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  • So if you're like me, you probably have at least a few bad habits you would like to break.

  • But it's tough because no matter how hard I try, I seem to slip back into the same old routines again and again.

  • In the last decade, we've learned a lot about how habits work.

  • That's Charles Duhigg, author of the book, "The Power of Habit."

  • And in particular we've learned the neurological structure of a habit.

  • He says we tend to think of habits as a single thing, but actually, each habit has three components.

  • There's a cue which is like a trigger for a behavior to start, and then there is a routine which is the behavior itself,

  • and then finally a reward, which is how our brain learns to encode that automatic behavior for the future.

  • And one of the big differences is that for years when people thought about habits, they focused in on the routine, on the behavior.

  • But what we now know is that it's these cues and these rewards that really shape how habits occur and how to change them.

  • And Charles says that whether we like it or not, this kind of habit formation is endemic to our brain.

  • And what it will do is our brain will latch on to a cue that it associates to the behavior and the particular reward.

  • And over time, that cue and that reward become more and more and more sort of intertwined.

  • The inner part of your brain, the basal ganglia will relate them together.

  • And the behavior that is associated with that, that will just sort of happen automatically.

  • But Charles says the good news is we can also use this knowledge to our advantage.

  • There was a big study that was done about how to create exercise habits.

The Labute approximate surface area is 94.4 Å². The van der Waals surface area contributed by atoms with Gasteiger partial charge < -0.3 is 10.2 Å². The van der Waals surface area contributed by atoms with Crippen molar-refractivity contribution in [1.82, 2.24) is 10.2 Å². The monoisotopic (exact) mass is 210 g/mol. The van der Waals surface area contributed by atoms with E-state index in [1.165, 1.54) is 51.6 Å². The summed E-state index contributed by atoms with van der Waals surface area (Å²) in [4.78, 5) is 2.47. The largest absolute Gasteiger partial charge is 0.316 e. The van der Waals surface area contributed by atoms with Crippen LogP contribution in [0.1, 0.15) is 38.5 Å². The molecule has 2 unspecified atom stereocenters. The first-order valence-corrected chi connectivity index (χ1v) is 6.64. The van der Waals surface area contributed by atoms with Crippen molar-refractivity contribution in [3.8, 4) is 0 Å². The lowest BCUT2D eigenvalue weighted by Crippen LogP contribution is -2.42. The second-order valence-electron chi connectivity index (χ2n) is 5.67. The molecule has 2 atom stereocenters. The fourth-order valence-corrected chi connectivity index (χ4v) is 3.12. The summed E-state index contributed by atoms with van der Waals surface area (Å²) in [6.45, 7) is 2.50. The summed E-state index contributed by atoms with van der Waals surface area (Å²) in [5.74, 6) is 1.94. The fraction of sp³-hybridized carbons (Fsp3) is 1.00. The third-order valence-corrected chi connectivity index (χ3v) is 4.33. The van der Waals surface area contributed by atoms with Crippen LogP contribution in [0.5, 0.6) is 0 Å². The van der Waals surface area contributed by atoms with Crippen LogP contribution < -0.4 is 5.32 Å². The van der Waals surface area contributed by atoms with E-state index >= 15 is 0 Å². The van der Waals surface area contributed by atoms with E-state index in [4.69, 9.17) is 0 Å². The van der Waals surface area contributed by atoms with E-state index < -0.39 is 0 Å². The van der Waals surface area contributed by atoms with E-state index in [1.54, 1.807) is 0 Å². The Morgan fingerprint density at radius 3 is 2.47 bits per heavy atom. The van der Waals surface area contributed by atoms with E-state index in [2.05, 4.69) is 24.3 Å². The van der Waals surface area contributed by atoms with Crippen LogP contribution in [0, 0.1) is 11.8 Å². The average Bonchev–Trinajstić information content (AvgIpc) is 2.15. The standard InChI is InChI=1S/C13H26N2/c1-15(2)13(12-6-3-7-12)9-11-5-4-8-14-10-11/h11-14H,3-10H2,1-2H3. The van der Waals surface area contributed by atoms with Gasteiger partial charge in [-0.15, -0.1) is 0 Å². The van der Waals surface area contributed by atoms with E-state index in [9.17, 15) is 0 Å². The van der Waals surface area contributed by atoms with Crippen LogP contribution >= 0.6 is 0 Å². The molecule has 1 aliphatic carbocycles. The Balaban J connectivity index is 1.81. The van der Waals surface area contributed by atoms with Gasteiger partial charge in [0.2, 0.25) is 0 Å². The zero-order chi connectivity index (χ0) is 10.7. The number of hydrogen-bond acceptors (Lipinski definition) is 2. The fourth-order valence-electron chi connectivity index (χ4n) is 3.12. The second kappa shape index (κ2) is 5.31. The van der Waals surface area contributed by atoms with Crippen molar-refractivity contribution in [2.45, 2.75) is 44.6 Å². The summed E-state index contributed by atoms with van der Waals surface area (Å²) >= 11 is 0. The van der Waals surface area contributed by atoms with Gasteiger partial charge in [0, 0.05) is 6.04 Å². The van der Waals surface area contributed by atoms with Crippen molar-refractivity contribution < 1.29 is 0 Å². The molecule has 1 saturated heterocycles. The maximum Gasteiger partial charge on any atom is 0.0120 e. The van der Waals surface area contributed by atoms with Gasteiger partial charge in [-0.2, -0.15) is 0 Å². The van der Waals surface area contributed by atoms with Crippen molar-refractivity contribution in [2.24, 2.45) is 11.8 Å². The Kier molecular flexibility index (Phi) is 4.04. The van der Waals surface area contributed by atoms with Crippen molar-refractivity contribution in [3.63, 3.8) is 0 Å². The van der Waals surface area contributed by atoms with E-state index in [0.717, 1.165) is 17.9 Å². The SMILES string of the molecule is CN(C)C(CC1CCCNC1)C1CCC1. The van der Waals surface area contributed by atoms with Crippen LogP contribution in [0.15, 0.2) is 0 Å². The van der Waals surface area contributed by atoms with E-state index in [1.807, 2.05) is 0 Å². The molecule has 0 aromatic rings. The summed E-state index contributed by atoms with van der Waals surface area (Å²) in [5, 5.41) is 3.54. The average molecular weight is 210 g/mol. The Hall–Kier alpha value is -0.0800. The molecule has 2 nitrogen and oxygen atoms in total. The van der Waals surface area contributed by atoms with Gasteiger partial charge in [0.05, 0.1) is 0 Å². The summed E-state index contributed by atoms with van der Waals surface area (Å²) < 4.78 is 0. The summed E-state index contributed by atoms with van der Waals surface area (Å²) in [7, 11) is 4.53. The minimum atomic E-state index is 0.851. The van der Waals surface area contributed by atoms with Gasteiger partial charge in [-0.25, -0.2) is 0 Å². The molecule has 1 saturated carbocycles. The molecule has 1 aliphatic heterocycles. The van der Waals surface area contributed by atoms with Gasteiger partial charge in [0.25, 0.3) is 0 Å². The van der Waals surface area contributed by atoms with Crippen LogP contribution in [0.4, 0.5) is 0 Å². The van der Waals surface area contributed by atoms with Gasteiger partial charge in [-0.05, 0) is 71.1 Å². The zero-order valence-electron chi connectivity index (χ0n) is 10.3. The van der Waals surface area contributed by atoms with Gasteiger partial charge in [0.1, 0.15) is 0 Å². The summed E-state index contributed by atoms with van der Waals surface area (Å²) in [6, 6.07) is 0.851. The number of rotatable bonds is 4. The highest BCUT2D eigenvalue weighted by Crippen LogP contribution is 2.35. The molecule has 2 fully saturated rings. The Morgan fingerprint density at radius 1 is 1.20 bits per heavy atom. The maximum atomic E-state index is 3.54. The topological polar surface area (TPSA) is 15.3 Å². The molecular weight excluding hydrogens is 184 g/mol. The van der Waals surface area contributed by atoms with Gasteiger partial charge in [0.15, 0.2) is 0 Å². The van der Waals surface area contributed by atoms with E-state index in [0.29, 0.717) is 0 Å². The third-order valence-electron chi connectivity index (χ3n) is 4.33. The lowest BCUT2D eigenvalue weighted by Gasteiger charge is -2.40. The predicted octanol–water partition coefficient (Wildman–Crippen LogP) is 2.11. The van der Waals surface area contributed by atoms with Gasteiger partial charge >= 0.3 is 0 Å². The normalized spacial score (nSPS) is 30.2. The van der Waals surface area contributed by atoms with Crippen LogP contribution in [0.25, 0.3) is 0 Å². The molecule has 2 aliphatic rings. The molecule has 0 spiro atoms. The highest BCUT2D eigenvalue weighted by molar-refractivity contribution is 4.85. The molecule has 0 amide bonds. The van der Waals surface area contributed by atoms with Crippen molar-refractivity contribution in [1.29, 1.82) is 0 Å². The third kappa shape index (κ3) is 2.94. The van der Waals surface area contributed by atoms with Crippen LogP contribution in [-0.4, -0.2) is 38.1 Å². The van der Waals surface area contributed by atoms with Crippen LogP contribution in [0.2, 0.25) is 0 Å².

• And so what they did is they told a group of people, "Okay, first of all choose an obvious cue:

  • always go running at the same time every day or put your workout clothes next to your bed, so that you see them first thing when you wake up."

  • And then they said, "Go for a run or go workout and when you get back from exercising, give yourself a small piece of chocolate."

  • Now this is kind of counterintuitive, right?

  • Because people who are exercising are trying to lose weight not eat more chocolate.

  • And yet what the researchers knew is that their brain needed that reward.

  • The basal ganglia needed some reward.

  • What they found was that people who ate a small piece of chocolate after coming home from a run or a workout, they were much more likely to start exercising habitually.

  • So, according to Charles, whether you want to break a habit, or start a new habit, the key is to divide the habit into its component parts:

  • cue, routine and reward, and design it for the result that you want.

  • Hey, guys. My name is Kirsten from Epipheo and we would love to hear from you about what you think a great reward is for you to make or break a habit.

  • So, leave us a comment down below in the comment section to let us know.

  • We come out with a video every week that we hope will change your life.

  • And next week we are talking about how you can say, "No" to pretty much anything.

  • So hit subscribe and we will see you next week!

So if you're like me, you probably have at least a few bad habits you would like to break.

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